ARRG. Another Ron Ormond/Erstus W. Prikle collaboration; it’s not as openly crazy as If Footmen Tire You, but it makes up for it by being every bit as irritating. The film opens with a dreadful song about hell sung by the most joyless church choir you’ve ever heard. We then move on to a brief scene with Moses (WOW, THAT’S A VERY FAKE BEARD) damning some followers to hell, followed by the story of Lazarus and the rich man – a story which Pirkle, who doesn’t seem to understand the rhetorical purpose of a “parable,” insists is TRUE TRUE TRUE. Inter-cut with these re-enactments is the exact same church sermon conversion story from the first movie, this time with a hippie played by Ormond’s brother as the conversionee.

As in Footmen, the church scenes feature extensive shots of fairly grotesque and uncomfortable-looking country folk. A particular favorite of mine was this shot of two very creepy little girls that could be right out of The Shining:


I’ve been around this sort of Southern Christian proselytizing my whole life, and what always strikes me as funny is that the folks who make this kind of stuff are so locked into their Judo-Christian mindset that the idea that someone might not know what Christianity is or have grown up with other religious beliefs never really occurs to them. So you get a hell scenes where apparently the only damned souls are white people who moan that they knew all along they should have accepted Jesus. By their own belief system, wouldn’t hell be filled mostly with Muslims, Hindus, Buddhists, etc etc?

And in the main conversion storyline, after Pirkle learns that the hippie he’s talking to is already a Christian, but not a Southern Baptist, he becomes enraged, refuses to listen to the kid talk about his own beliefs, and throws him out of his house. If there’s anything these people really hate, it’s Christians who belong to a different denomination than theirs. I will never not find this kind of thing weird.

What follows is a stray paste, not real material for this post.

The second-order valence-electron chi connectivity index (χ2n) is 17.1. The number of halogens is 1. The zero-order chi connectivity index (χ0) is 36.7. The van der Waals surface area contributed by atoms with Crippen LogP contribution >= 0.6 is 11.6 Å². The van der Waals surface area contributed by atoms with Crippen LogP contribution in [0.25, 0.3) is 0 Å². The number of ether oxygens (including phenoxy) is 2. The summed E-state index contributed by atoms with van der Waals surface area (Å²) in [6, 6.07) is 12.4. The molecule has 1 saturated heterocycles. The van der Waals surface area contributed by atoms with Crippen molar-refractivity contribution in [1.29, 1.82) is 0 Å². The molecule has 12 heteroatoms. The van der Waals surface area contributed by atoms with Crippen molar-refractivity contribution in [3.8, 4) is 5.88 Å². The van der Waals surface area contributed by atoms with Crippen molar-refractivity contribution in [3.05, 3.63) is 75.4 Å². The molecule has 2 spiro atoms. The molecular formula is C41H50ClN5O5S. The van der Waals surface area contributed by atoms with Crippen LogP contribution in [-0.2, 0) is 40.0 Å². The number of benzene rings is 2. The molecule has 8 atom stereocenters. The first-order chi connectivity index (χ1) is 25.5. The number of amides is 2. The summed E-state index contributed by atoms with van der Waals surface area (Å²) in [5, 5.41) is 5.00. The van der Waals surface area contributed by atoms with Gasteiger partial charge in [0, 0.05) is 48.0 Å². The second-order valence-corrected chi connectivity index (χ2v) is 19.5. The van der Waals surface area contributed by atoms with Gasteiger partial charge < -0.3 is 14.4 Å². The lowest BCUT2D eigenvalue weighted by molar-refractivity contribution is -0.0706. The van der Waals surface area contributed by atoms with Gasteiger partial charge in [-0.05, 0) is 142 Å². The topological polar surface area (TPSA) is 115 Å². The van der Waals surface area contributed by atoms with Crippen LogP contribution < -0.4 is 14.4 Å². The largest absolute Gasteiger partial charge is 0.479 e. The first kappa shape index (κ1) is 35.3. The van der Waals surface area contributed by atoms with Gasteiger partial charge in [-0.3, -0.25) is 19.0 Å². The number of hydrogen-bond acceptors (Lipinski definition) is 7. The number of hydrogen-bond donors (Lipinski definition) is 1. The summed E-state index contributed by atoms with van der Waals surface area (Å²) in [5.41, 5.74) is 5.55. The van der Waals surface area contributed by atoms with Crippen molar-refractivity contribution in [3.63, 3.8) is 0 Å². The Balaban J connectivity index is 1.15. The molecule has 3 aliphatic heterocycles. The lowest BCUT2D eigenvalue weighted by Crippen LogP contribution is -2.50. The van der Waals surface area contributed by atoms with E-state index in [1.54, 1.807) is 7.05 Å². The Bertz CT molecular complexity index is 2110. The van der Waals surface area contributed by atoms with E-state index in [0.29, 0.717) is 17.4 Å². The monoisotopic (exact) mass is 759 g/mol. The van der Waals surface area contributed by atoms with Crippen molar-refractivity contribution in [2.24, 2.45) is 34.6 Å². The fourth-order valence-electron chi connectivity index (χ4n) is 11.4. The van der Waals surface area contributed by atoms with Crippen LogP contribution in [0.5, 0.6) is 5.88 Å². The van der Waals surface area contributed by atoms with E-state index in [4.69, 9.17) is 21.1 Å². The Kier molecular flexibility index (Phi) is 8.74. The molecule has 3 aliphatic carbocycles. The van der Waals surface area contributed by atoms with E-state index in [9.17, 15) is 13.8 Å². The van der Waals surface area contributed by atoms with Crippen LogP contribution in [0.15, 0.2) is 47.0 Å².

If this movie convinced me of anything, it’s that Southern Baptists have no idea what good religious music is. Every one of the “worship” songs featured in The Burning Hell is the same droning, tuneless mush. I know these folks thought dancing was evil, but does their singing have to be this stiff?

A GROUNDS-KEEPING UPDATE: Okay, I know I’m getting a little behind on getting these updates posted, and it’s becoming abundantly clear that there’s no way in Burning Hell that I’m getting to 100 movies this month. But never fear, the show is still going on and I’ve got a backlog of write-ups waiting in the wings.

In the past week we’ve also lost two B-movie icons: Jess Franco and Annette Funicello, in addition to a very important writer in my life, Roger Ebert. I had intended to dive into write-ups for the cinematic output of Ebert (as screenwriter) and Funicello (as star) this week, but of course their passing has made getting copies of their movies nearly impossible. Luckily (unluckily? Who knows.) Jess Franco never enjoyed the same level of mainstream attention as the other two, so our next update will include a brief write-up on one of the directors most-remembered trash-poetry dreams. ‘Till then!